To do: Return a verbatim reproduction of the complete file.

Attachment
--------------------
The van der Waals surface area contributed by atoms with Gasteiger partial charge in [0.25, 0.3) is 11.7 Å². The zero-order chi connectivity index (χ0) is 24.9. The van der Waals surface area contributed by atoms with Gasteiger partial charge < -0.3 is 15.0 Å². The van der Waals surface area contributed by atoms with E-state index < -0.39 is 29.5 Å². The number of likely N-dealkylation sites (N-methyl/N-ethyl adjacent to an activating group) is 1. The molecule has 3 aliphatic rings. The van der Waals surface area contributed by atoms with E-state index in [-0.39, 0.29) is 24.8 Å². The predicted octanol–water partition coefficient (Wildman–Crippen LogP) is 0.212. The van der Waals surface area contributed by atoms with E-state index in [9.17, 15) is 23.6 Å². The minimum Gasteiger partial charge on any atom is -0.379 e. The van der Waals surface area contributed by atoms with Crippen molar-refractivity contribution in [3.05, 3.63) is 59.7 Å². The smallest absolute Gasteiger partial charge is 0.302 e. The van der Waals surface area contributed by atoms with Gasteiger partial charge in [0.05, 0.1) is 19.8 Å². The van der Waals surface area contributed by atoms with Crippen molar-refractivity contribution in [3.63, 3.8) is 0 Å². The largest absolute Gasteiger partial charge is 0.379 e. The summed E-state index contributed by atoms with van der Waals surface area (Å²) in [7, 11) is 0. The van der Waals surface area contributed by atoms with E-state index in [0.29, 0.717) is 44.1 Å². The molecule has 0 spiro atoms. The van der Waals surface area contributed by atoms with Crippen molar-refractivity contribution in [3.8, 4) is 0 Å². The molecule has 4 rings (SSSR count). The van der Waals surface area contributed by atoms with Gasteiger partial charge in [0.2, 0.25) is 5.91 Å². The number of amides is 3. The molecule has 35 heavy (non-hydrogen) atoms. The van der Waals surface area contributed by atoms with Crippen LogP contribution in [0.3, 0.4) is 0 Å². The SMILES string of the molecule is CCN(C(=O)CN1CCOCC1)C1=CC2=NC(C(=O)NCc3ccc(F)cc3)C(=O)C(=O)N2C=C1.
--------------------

The van der Waals surface area contributed by atoms with Gasteiger partial charge in [0.25, 0.3) is 11.7 Å². The zero-order chi connectivity index (χ0) is 24.9. The van der Waals surface area contributed by atoms with Gasteiger partial charge < -0.3 is 15.0 Å². The van der Waals surface area contributed by atoms with E-state index < -0.39 is 29.5 Å². The number of likely N-dealkylation sites (N-methyl/N-ethyl adjacent to an activating group) is 1. The molecule has 3 aliphatic rings. The van der Waals surface area contributed by atoms with E-state index in [-0.39, 0.29) is 24.8 Å². The predicted octanol–water partition coefficient (Wildman–Crippen LogP) is 0.212. The van der Waals surface area contributed by atoms with E-state index in [9.17, 15) is 23.6 Å². The minimum Gasteiger partial charge on any atom is -0.379 e. The van der Waals surface area contributed by atoms with Crippen molar-refractivity contribution in [3.05, 3.63) is 59.7 Å². The smallest absolute Gasteiger partial charge is 0.302 e. The van der Waals surface area contributed by atoms with Gasteiger partial charge in [0.05, 0.1) is 19.8 Å². The van der Waals surface area contributed by atoms with Crippen molar-refractivity contribution in [3.63, 3.8) is 0 Å². The largest absolute Gasteiger partial charge is 0.379 e. The summed E-state index contributed by atoms with van der Waals surface area (Å²) in [7, 11) is 0. The van der Waals surface area contributed by atoms with E-state index in [0.29, 0.717) is 44.1 Å². The molecule has 0 spiro atoms. The van der Waals surface area contributed by atoms with Crippen molar-refractivity contribution in [3.8, 4) is 0 Å². The molecule has 4 rings (SSSR count). The van der Waals surface area contributed by atoms with Gasteiger partial charge in [0.2, 0.25) is 5.91 Å². The number of amides is 3. The molecule has 35 heavy (non-hydrogen) atoms. The van der Waals surface area contributed by atoms with Crippen LogP contribution in [0.3, 0.4) is 0 Å². The SMILES string of the molecule is CCN(C(=O)CN1CCOCC1)C1=CC2=NC(C(=O)NCc3ccc(F)cc3)C(=O)C(=O)N2C=C1.